French Armed Forces Minister Florence Parly said on Monday that Europe was concerned about the United States' long-term commitment to NATO and implicitly criticized President Donald Trump's approach toward the military alliance.
Trump, as the alliance's de facto leader, has made defense spending a priority after years of defense cuts following the 1945-90 Cold War. He has questioned NATO's value to Washington.
"What Europeans are worried about is this: will the U.S. commitment be perennial?" Parly said during an event in Washington.
Regarding the pressure imposed by Washington on NATO members to purchase military products made by U.S. defense companies, Parly said that "The alliance should be unconditional, otherwise it is not an alliance. NATO's solidarity clause is called Article 5, not article F-35," in a reference to the Lockheed-Martin F-35 jet fighter.
NATO treaty's Article 5 is a provision that means an attack against one ally is considered an attack against all of them.
Trump has been a strong proponent of military products made by U.S. defense companies.
Parly conceded Trump's criticism that NATO's European members need to spend more on shared defense, but she said it would be good to build up a measure of autonomy so as not to overly depend on the U.S. military.
The Europeans "have started to look honestly at what they would be really able to do if left on their own," she said.
"Building a European autonomy should never be seen as a move against the U.S. We want America solidly steeped in NATO. Autonomy should be a variation on friendship."
"Every time the U.S. has retreated from Europe, threats have come back to haunt the U.S. itself," she added.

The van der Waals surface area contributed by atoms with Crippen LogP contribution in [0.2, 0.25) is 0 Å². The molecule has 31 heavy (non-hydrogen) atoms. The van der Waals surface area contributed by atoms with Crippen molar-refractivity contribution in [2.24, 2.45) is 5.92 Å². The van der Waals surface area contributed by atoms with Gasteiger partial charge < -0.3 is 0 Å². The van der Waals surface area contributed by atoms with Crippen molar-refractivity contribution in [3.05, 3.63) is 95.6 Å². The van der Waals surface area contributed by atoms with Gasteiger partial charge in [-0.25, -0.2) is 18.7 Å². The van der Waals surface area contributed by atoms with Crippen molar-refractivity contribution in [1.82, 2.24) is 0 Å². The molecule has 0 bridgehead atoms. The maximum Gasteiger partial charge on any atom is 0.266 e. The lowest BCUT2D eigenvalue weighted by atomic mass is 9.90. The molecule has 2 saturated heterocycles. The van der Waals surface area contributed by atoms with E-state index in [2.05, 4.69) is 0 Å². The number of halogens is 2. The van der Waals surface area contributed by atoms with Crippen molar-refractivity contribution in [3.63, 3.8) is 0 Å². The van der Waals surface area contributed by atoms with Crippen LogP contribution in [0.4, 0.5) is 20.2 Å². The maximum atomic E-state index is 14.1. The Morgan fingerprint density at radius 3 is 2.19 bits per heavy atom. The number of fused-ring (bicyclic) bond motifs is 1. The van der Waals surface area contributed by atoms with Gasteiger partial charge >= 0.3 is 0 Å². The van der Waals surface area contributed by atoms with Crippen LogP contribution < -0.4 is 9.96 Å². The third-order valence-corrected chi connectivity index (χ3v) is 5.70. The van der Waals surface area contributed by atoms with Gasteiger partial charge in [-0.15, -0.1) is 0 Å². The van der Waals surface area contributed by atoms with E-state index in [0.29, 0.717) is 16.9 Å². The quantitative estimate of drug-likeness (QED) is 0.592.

Parly also said that a push toward greater European autonomy should not be seen as a move against the United States and should not lead to Washington being less engaged in the region.
In December, Jim Mattis resigned as defense secretary. Mattis, who was seen as a reassuring presence by European allies, mentioned NATO twice in his resignation letter and laid bare what he saw as an irreparable divide between himself and Trump.
Trump has repeatedly attacked NATO allies, particularly Germany, for falling far short of meeting the target of spending 2 percent of gross domestic product on their military, accusing them of freeloading off of U.S. military might. Germany stated on Monday that it will miss its NATO spending target despite a short-term rise in defense spending, in news expected to anger President Trump.
In view of Trump's demands that the EU shoulder more of the financial burden for ensuring its own security, France has repeatedly called for the EU to build up its defense capabilities. While a nine-country European rapid reaction force, independent from NATO, is under discussion, proposals for a full EU army with a joint command remain deeply sensitive. French President Emmanuel Macron had said that Europe needed a real army to reduce reliance on the United States for defense in the face of a resurgent Russia.
Trump lashed out at Macron in November, saying it was "very insulting" for him to suggest Europe should create its own army to protect itself from potential adversaries.